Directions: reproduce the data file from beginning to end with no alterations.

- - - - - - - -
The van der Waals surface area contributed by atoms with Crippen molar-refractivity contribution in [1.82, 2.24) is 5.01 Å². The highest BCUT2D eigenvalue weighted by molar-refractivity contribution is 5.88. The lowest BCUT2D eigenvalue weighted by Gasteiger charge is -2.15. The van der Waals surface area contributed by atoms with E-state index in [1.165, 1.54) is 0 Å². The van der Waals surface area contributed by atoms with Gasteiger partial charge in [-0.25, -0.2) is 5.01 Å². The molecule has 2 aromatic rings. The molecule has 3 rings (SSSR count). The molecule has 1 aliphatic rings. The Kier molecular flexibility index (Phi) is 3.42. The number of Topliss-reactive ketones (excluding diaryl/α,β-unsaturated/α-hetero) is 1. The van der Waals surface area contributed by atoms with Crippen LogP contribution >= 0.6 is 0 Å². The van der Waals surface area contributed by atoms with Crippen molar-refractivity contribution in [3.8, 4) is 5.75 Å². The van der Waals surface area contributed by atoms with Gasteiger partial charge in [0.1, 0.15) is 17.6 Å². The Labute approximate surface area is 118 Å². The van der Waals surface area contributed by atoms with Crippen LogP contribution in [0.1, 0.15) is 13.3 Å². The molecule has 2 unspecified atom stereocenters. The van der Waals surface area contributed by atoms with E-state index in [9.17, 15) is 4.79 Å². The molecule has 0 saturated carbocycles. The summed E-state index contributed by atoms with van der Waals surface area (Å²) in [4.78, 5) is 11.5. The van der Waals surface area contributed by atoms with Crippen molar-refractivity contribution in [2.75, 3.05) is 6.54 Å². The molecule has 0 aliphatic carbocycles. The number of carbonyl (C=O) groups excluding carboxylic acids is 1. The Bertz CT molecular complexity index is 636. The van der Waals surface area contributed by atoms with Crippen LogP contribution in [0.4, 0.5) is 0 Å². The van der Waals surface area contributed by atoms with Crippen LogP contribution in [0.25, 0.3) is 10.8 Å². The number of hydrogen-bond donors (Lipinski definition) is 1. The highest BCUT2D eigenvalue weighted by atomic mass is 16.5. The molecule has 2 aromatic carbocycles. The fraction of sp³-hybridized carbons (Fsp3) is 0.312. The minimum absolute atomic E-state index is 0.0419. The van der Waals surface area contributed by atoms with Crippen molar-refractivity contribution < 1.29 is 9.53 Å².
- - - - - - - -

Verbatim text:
The van der Waals surface area contributed by atoms with Crippen molar-refractivity contribution in [1.82, 2.24) is 5.01 Å². The highest BCUT2D eigenvalue weighted by molar-refractivity contribution is 5.88. The lowest BCUT2D eigenvalue weighted by Gasteiger charge is -2.15. The van der Waals surface area contributed by atoms with E-state index in [1.165, 1.54) is 0 Å². The van der Waals surface area contributed by atoms with Gasteiger partial charge in [-0.25, -0.2) is 5.01 Å². The molecule has 2 aromatic rings. The molecule has 3 rings (SSSR count). The molecule has 1 aliphatic rings. The Kier molecular flexibility index (Phi) is 3.42. The number of Topliss-reactive ketones (excluding diaryl/α,β-unsaturated/α-hetero) is 1. The van der Waals surface area contributed by atoms with Crippen LogP contribution >= 0.6 is 0 Å². The van der Waals surface area contributed by atoms with Crippen molar-refractivity contribution in [3.8, 4) is 5.75 Å². The van der Waals surface area contributed by atoms with Gasteiger partial charge in [0.1, 0.15) is 17.6 Å². The Labute approximate surface area is 118 Å². The van der Waals surface area contributed by atoms with Crippen LogP contribution in [0.1, 0.15) is 13.3 Å². The molecule has 2 unspecified atom stereocenters. The van der Waals surface area contributed by atoms with E-state index in [9.17, 15) is 4.79 Å². The molecule has 0 saturated carbocycles. The summed E-state index contributed by atoms with van der Waals surface area (Å²) in [4.78, 5) is 11.5. The van der Waals surface area contributed by atoms with Crippen molar-refractivity contribution in [2.75, 3.05) is 6.54 Å². The molecule has 0 aliphatic carbocycles. The number of carbonyl (C=O) groups excluding carboxylic acids is 1. The Bertz CT molecular complexity index is 636. The van der Waals surface area contributed by atoms with Crippen LogP contribution in [0.4, 0.5) is 0 Å². The van der Waals surface area contributed by atoms with Crippen LogP contribution in [0.25, 0.3) is 10.8 Å². The number of hydrogen-bond donors (Lipinski definition) is 1. The highest BCUT2D eigenvalue weighted by atomic mass is 16.5. The molecule has 2 aromatic carbocycles. The fraction of sp³-hybridized carbons (Fsp3) is 0.312. The minimum absolute atomic E-state index is 0.0419. The van der Waals surface area contributed by atoms with Crippen molar-refractivity contribution < 1.29 is 9.53 Å².